One would think that the hardest part was making the decision to leave behind a decent regular paycheque with benefits. Indeed, that choice didn’t come easily, especially to someone like me who thrives on security and hates to take risks. In the years leading up to “the decision” I was miserable, and I knew that my exaggerated mood swings and temper tantrums were, at the very least, difficult to live with. Every Sunday night brought a wave of nausea and migraine. I could only attribute it to anticipation of the week to come. Even so, I held fast to that paycheque and continued the routine, unable to believe there was an alternative. Until I found the lump.
It was a week before my 43rd birthday. Sitting at my office desk I reached up to scratch my collarbone. My fingers met a cushiony mass under the skin that was absolutely not normal. I felt my face blanch and I poked again. There was undoubtedly something there that shouldn’t be.
I was shocked, but I was not surprised. The stress and pressure of my workplace had increased enormously over years of financial instability and uncertainty about where we’d end up. In an effort to make changes to the things I complained about, I volunteered to be a union rep. I firmly believe that if you are going to complain about something you are obligated to help be a part of the solution. That job proved to be far more stressful than I ever imagined, and I had no doubt that my resulting abandon of the gym, lack of time to bike, and search for solace in comfort food and booze had led to this thing under my skin. For the next two days I freaked out, wondering what to do. My beloved doctor had recently left, so I searched for a new one in my area. And then before I found one, the lump disappeared, as quickly as it came. Overwhelmingly relieved and in a slightly more rational frame of mind I realized that the lump was in close proximity to the spot I’d received a flu vaccination a couple of days before. It had to be a reaction. I breathed a huge sigh of relief and then counted my blessings. This time I was lucky and I didn’t want there to be a next time.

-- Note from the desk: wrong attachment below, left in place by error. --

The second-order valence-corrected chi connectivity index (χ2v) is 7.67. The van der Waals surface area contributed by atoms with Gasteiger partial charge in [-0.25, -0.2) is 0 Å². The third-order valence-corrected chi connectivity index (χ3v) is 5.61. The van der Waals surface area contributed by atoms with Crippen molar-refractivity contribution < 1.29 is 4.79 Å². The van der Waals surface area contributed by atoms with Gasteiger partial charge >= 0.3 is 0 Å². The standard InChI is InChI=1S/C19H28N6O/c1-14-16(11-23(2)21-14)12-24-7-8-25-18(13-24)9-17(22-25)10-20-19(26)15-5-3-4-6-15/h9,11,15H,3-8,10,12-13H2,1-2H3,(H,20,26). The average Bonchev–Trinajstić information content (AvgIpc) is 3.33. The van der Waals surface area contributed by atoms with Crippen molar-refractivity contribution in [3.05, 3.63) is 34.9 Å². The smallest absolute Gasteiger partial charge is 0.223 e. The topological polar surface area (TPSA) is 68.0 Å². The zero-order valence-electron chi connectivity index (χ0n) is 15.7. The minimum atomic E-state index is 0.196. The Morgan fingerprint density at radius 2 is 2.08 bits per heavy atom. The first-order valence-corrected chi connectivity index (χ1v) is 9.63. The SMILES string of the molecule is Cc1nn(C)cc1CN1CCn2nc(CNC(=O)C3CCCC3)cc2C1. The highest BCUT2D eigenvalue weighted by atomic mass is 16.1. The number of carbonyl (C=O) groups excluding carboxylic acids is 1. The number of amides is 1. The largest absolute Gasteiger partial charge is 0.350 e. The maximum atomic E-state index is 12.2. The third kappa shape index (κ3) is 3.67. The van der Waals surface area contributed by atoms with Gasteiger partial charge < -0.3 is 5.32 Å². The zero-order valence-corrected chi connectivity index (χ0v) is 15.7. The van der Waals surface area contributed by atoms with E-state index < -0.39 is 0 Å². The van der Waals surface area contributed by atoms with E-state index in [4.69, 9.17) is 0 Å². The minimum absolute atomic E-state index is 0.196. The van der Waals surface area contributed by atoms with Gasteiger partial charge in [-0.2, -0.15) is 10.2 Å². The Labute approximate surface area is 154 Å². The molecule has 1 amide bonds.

At the same time that all this was happening, my small hobby farm was growing and I was becoming more and more involved in the rewards of producing my own food. Troy certainly recognized that, aside from the money, my job wasn’t doing us any good at all. After several brainstorming sessions and much discussion we decided that farming was a future we’d enjoy. We began the plan to sell our 4.5 acres and move to a place big enough that we could become self-sufficient and make a living off the land.
Once I’d set my mind and determined that there was no turning back, I thought the hard part was over. Little did I know what lay ahead, and if I had, I doubt I ever would have jumped in the deep end.
After a couple of weeks furiously preparing the house for listing, we finally put it on the market. It wasn’t long before people were traipsing through and within a couple of weeks we had our first offer. The amount was exactly what we were looking for. We signed a conditional agreement and waited for the inspection madness to begin.
In the meantime, we decided to place a conditional offer on a property we had our eye on. The house needed to be completely gutted, but the 70 acre property was a dream farm come true. I contacted the realtor to make the offer, only to discover that the day prior someone had beaten us to it. Kick in the pants number one. The realtor encouraged us to place a backup offer, so with heavy hearts we did just that. And then we contacted the bank.